A Simple Guide to Calculating the Costs & Benefits of CRM for SMBs

February 15, 2018
by Christine Viera
  • Value of CRM for SMBs in 2018

Why Should SMBs Bother with CRM If They Haven’t Already Done It Yet?

Co-Authored with Michelle Bechamps, President – Brand Strategist, Bechamps & Associates

Branding and marketing expert, Michelle Bechamps, works with a mix of small and medium business (SMB) clients across commercial, public sector, and quasi-governmental organizations. Michelle’s key question: Given that it’s 2018, what’s the value of CRM if you haven’t already found a reason to use it? If you find yourself asking the same question, here’s some guidance on: (1) why CRM still matters, (2) how to identify the value, and (3) guidance and tools on calculating ROI.


Why CRM Adds Value to SMBs in 2018

Michelle: So, why does CRM matter to a smaller, unique organization?

Christine: Customer Relationship Management Software = Customer Experience Software

Ultimately, customer relationship management (CRM) software assists organizations in meeting their final outcome: to be a trusted partner to clients.

How? It enables you to track customer contacts, coordinate communications across multiple channels, use data to identify needs, and proactively offer relevant information, services and experiences.

A good CRM system allows you to easily see who and how often you’re interacting with clients. It helps you understand what topics clients are contacting you about. And, it reveals a pattern of interaction that can help you make better decisions. Who is contacting you more? Who is contacting you less? Which contacts within a client organization are engaging the most? 

Ultimately, CRM is a hub for effectively managing customer relationships, marketing outreach, new offers, business opportunities, and support requests.


3 Key Benefits for SMBs

Michelle: But with limited resources, why make the effort to do this?

Christine: It’s all about visibility, productivity, business outcomes, and client focus.

CRM is valuable when it reduces manual effort and improves your effectiveness in key operational areas—letting you spend more time with customers and on delivering great services.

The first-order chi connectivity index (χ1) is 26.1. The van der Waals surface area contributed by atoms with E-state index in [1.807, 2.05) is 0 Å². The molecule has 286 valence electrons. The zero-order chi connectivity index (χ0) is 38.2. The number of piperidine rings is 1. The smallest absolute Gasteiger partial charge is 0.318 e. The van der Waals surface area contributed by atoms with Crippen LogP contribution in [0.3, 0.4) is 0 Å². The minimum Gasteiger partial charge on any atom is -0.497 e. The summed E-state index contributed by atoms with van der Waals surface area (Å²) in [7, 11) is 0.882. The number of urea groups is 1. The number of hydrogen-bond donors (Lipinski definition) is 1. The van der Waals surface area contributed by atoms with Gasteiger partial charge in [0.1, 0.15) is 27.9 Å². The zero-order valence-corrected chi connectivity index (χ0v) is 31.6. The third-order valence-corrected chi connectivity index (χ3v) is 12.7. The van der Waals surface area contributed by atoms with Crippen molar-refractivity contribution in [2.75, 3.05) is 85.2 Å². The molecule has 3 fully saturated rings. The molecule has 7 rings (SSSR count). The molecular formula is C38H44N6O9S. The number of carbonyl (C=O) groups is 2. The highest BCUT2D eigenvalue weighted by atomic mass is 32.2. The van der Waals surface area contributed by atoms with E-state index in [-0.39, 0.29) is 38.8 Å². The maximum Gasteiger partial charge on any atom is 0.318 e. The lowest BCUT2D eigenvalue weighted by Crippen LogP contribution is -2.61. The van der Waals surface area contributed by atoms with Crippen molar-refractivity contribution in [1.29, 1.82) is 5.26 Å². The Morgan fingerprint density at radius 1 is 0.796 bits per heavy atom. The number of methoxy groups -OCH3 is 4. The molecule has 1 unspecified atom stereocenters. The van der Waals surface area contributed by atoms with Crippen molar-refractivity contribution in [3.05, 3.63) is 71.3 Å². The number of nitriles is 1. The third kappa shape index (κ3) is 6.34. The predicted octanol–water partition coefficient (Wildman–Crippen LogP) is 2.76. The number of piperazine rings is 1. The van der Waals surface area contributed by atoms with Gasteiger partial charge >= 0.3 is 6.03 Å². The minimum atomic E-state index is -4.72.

1. Customer InsightsEven in smaller organizations, there’s a need to capture information on customers. It’ll be far easier to see all the people and organizations you’re interacting with in one place. For example, you may see that several key customers have booked less business with you over the last two years, and have a rising number of service inquiries. Now, you can drive check-ins with these customers and strengthen the relationships. Or, you may have a new offering and want to target select customers for the product or service. CRM allows you to easily find the right customers for the offer, create email marketing campaigns, and track business results. All of it should be faster and lower effort with key information stored in one place.
  2. Improved Teamwork. Another key benefit of CRM is teamwork. It can empower your employees with a 360-degree view of your clients’ organizations, products, and interactions with you. Commitments such as sending quotes or renewals, closing out service requests, and follow-up actions are visible to the entire team. With the right information at their fingertips, it’s easier for your people to collaborate in serving customers.
  3. Revenue Planning and Insights. CRM also helps you manage revenue. You’ll more easily see the volume of closed business, pending deals, and likelihood to close revenue on an ongoing basis. If this was a weekly effort using spreadsheets and hours of meetings before, now it can be visible by logging into your CRM and running reports. Of course, reports are only as good as the data that goes into to it. So, you’ll want to establish good practices with your people. When you do, you’ll spend more time on finding and cultivating new business instead of chasing down status updates.